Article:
They are creating "immersive cultural simulation" programs, which uses realistic video created in California, but also combines it with actual footage from Iraq. They make an important point in the article that "...soldiers relate more to human characters than virtual avatars." I would think this is extremely important when it comes to cultural sensitivity, which they are using the simulations for. Bottom line, they are presented with a realistic video depicting a scenario where they must make a choice and then shown the results of their choice. Not a terribly complex design, but probably effective.

Wednesday, May 13, 2009

Audience Take-aways From LinkedIn Training

A quick, very informal evaluation of my Online Professional Networking class. Several weeks back I held my last online professional networking class, which focused on using LinkedIn. And due to the bank acquisition and upcoming lay-offs, it had a very strong focus on using LinkedIn as a tool for employment networking.

With less than two weeks left in this bank's existence, there is no viable need for a course evaluation. However, for the sake of knowing what skills are being applied (level 3 - Behavior) I can peruse the profiles of my attendees, many of whom are connections, and see what learned skills they applied. The class did teach many skills I will not be able to view via their profiles such as writing an effective introduction, searching for business or employment opportunities, actively participating in groups, using LinkedIn as a CRM tool etc. I can see if they are joining groups, completing their profile, using applications, recommendations, status statements, etc. This will be far from a true level 3 evaluation, but it may be helpful to anyone providing a similar training.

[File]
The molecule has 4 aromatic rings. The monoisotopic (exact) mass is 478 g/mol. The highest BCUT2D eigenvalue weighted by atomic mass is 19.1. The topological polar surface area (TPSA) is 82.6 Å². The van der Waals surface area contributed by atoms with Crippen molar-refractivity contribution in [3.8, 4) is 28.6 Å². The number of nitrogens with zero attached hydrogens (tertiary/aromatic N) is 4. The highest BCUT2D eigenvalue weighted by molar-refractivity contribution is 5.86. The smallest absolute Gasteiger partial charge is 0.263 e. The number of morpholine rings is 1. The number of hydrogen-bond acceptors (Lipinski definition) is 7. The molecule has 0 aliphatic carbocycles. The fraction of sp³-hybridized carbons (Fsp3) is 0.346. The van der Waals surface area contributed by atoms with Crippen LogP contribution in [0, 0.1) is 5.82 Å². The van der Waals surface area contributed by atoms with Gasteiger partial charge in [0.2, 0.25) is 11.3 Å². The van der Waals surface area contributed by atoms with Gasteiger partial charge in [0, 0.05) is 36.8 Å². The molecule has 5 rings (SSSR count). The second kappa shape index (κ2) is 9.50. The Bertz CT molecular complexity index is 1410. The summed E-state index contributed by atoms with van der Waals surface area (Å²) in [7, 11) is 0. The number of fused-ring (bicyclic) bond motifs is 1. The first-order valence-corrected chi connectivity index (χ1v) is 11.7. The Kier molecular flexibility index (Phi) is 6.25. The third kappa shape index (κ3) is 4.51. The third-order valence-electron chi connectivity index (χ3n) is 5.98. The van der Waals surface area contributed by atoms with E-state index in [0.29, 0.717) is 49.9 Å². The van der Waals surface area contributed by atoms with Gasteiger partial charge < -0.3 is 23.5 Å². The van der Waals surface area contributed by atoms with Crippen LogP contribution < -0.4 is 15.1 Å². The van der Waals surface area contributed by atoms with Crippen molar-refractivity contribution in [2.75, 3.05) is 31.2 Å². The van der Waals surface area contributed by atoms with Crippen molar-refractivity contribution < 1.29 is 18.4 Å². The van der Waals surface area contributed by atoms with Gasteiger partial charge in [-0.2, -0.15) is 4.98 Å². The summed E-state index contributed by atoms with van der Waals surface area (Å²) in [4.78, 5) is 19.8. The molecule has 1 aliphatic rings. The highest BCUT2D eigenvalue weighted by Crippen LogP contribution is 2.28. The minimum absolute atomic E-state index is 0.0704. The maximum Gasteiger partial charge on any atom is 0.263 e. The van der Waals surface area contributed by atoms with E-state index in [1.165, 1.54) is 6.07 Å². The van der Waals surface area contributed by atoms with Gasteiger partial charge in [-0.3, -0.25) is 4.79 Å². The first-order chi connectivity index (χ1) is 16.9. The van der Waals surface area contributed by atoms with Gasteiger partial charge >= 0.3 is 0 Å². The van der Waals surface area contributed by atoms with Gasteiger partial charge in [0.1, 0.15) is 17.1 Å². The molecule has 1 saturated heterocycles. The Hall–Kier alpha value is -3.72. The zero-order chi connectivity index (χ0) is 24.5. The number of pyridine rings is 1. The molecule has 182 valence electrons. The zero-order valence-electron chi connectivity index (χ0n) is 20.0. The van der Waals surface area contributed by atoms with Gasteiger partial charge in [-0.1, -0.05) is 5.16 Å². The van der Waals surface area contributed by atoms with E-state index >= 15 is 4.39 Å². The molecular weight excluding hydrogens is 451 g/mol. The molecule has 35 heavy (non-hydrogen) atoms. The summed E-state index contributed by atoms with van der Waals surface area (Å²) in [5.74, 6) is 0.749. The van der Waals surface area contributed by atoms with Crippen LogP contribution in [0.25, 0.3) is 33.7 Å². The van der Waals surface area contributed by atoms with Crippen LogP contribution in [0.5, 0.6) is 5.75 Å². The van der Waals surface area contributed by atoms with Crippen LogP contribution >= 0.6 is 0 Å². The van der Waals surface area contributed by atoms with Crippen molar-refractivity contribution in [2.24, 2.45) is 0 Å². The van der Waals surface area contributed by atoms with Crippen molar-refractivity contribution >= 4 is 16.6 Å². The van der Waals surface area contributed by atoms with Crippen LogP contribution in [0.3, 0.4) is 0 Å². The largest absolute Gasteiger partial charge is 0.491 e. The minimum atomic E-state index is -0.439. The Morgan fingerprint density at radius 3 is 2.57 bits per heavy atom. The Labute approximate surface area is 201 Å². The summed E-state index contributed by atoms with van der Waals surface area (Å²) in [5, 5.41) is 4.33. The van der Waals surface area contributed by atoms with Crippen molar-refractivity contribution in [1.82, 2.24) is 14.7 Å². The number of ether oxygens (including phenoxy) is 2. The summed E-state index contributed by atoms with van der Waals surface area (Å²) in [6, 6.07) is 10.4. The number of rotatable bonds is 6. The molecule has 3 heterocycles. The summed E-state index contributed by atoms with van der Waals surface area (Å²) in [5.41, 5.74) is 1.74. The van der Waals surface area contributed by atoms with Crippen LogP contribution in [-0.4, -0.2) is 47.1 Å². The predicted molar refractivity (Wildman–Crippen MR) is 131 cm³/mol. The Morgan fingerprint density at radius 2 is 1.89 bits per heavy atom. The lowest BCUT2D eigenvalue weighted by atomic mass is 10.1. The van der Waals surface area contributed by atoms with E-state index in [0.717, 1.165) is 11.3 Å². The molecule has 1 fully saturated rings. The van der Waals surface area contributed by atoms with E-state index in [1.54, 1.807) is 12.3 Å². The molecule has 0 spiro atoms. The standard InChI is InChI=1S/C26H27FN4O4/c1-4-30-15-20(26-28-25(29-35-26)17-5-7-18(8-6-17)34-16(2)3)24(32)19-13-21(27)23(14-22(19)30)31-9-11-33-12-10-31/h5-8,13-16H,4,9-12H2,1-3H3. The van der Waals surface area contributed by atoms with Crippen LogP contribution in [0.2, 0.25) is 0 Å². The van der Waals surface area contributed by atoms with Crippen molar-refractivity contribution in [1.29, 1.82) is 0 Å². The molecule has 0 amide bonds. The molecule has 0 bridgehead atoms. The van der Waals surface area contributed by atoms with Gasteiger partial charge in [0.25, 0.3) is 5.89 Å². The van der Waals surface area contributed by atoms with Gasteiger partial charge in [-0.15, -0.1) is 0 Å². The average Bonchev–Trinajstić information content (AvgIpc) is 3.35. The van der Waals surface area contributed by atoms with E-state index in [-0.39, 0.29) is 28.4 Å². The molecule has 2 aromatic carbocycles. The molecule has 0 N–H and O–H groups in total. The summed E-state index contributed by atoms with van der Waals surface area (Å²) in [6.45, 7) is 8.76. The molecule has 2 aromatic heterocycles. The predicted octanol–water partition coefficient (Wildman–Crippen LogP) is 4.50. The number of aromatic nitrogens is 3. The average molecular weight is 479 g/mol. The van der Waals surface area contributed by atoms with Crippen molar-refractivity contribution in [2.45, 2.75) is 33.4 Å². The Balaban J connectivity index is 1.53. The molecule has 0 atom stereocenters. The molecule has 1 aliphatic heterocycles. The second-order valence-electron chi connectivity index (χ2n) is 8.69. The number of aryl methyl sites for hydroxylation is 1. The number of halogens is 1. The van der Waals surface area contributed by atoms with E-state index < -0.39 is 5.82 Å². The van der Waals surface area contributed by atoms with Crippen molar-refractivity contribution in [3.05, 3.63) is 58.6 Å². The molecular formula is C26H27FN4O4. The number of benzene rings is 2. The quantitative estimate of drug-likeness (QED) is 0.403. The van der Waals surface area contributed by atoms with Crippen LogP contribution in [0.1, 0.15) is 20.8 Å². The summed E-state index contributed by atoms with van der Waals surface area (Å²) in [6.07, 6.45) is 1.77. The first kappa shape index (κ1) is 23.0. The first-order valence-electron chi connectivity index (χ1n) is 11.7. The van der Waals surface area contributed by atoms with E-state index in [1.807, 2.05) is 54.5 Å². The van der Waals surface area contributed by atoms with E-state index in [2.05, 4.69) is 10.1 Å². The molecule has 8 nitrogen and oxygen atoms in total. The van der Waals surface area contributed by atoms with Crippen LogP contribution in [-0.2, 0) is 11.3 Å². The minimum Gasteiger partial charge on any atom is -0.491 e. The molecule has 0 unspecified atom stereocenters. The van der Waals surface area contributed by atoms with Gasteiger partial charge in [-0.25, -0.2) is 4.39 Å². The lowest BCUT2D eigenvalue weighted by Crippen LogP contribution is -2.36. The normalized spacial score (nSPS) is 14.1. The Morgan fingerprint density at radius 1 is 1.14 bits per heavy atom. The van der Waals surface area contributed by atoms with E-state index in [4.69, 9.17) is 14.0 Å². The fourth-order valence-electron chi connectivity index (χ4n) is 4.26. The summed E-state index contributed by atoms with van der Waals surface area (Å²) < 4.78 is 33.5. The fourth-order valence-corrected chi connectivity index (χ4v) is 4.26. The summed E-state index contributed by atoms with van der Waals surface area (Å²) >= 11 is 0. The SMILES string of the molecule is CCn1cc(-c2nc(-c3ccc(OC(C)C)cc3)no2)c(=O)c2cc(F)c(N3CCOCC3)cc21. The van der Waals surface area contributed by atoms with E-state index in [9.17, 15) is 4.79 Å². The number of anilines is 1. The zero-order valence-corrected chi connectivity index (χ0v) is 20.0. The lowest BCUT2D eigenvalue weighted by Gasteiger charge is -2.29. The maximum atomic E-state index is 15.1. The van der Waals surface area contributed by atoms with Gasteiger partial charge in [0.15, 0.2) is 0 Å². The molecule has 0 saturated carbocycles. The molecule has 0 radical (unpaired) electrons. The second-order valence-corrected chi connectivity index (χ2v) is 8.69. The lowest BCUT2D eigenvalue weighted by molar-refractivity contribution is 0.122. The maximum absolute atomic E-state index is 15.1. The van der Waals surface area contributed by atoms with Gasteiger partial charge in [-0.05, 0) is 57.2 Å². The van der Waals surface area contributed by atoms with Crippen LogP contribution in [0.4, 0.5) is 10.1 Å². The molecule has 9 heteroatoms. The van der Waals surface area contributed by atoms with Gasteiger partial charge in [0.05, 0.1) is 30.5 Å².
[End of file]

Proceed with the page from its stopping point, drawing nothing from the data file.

The random sampling of 10 attendees are all in the U.S. banking industry and vary in education from high school diploma to advance college degrees. It is also important to note that the vast majority are returning to the job market and attended the class due to this fact.

The number of the 10 sample participants using these features are in parentheses.

  • Joined groups (8)

  • Completed all sections of their profile (6)

  • Utilize LinkedIn status statement (4)

  • Customized their profile URL (4)

  • Received recommendations (4)

  • Used applications (1)

I strongly advocated joining groups in the training. And of the 8 who joined groups, 7 joined multiple groups. So, it is great to see they took my advice. It is also nice to see that people are taking the time to complete their entire profile. 

If time permitted I would have liked to compare these numbers to a control group. And evaluate all aspects of the course, not just what can be measured from looking at an audience's profiles. Perhaps I will be facilitating some version of this class in the future and then evaluate the class in a more formal manner.

Well, this is my very informal evaluation. Hopeful it provides some insight for any LinkedIn trainers out there.

FYI: In addition to the classroom training, I did create some Captivate sims of my LinkedIn tips. Feel free to give them a try and please feel free to share the link with any LinkedIn users, they are absolutely free.

Monday, May 11, 2009

e-Learning Tour - May 21